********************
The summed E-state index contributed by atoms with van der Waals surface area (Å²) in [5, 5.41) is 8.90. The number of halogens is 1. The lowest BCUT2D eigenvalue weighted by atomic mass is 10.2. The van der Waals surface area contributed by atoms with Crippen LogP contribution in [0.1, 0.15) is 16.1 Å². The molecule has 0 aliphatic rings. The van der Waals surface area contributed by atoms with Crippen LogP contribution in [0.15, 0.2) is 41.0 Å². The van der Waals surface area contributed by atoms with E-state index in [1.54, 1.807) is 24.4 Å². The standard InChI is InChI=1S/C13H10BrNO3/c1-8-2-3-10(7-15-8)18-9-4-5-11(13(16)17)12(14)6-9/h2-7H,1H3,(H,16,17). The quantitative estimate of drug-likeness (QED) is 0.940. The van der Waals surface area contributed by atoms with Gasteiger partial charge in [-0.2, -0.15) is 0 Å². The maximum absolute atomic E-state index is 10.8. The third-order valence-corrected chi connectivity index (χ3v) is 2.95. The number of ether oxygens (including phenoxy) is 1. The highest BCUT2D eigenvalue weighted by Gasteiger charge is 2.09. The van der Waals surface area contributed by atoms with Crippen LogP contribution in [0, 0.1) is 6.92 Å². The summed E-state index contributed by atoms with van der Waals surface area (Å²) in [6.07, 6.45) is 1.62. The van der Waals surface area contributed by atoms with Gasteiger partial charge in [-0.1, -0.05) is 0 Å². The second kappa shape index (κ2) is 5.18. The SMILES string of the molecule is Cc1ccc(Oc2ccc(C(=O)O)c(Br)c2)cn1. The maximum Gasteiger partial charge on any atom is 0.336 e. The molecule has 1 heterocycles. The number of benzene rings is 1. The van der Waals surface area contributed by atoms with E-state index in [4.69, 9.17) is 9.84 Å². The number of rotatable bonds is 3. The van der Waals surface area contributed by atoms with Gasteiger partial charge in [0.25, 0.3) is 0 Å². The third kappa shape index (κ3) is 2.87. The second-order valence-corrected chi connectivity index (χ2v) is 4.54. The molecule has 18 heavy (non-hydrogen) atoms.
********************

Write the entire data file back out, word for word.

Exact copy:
The summed E-state index contributed by atoms with van der Waals surface area (Å²) in [5, 5.41) is 8.90. The number of halogens is 1. The lowest BCUT2D eigenvalue weighted by atomic mass is 10.2. The van der Waals surface area contributed by atoms with Crippen LogP contribution in [0.1, 0.15) is 16.1 Å². The molecule has 0 aliphatic rings. The van der Waals surface area contributed by atoms with Crippen LogP contribution in [0.15, 0.2) is 41.0 Å². The van der Waals surface area contributed by atoms with E-state index in [1.54, 1.807) is 24.4 Å². The standard InChI is InChI=1S/C13H10BrNO3/c1-8-2-3-10(7-15-8)18-9-4-5-11(13(16)17)12(14)6-9/h2-7H,1H3,(H,16,17). The quantitative estimate of drug-likeness (QED) is 0.940. The van der Waals surface area contributed by atoms with Gasteiger partial charge in [-0.2, -0.15) is 0 Å². The maximum absolute atomic E-state index is 10.8. The third-order valence-corrected chi connectivity index (χ3v) is 2.95. The number of ether oxygens (including phenoxy) is 1. The highest BCUT2D eigenvalue weighted by Gasteiger charge is 2.09. The van der Waals surface area contributed by atoms with Crippen LogP contribution in [0, 0.1) is 6.92 Å². The summed E-state index contributed by atoms with van der Waals surface area (Å²) in [6.07, 6.45) is 1.62. The van der Waals surface area contributed by atoms with Gasteiger partial charge in [-0.1, -0.05) is 0 Å². The second kappa shape index (κ2) is 5.18. The SMILES string of the molecule is Cc1ccc(Oc2ccc(C(=O)O)c(Br)c2)cn1. The maximum Gasteiger partial charge on any atom is 0.336 e. The molecule has 1 heterocycles. The number of benzene rings is 1. The van der Waals surface area contributed by atoms with E-state index in [4.69, 9.17) is 9.84 Å². The number of rotatable bonds is 3. The van der Waals surface area contributed by atoms with Gasteiger partial charge in [0.25, 0.3) is 0 Å². The third kappa shape index (κ3) is 2.87. The second-order valence-corrected chi connectivity index (χ2v) is 4.54. The molecule has 18 heavy (non-hydrogen) atoms.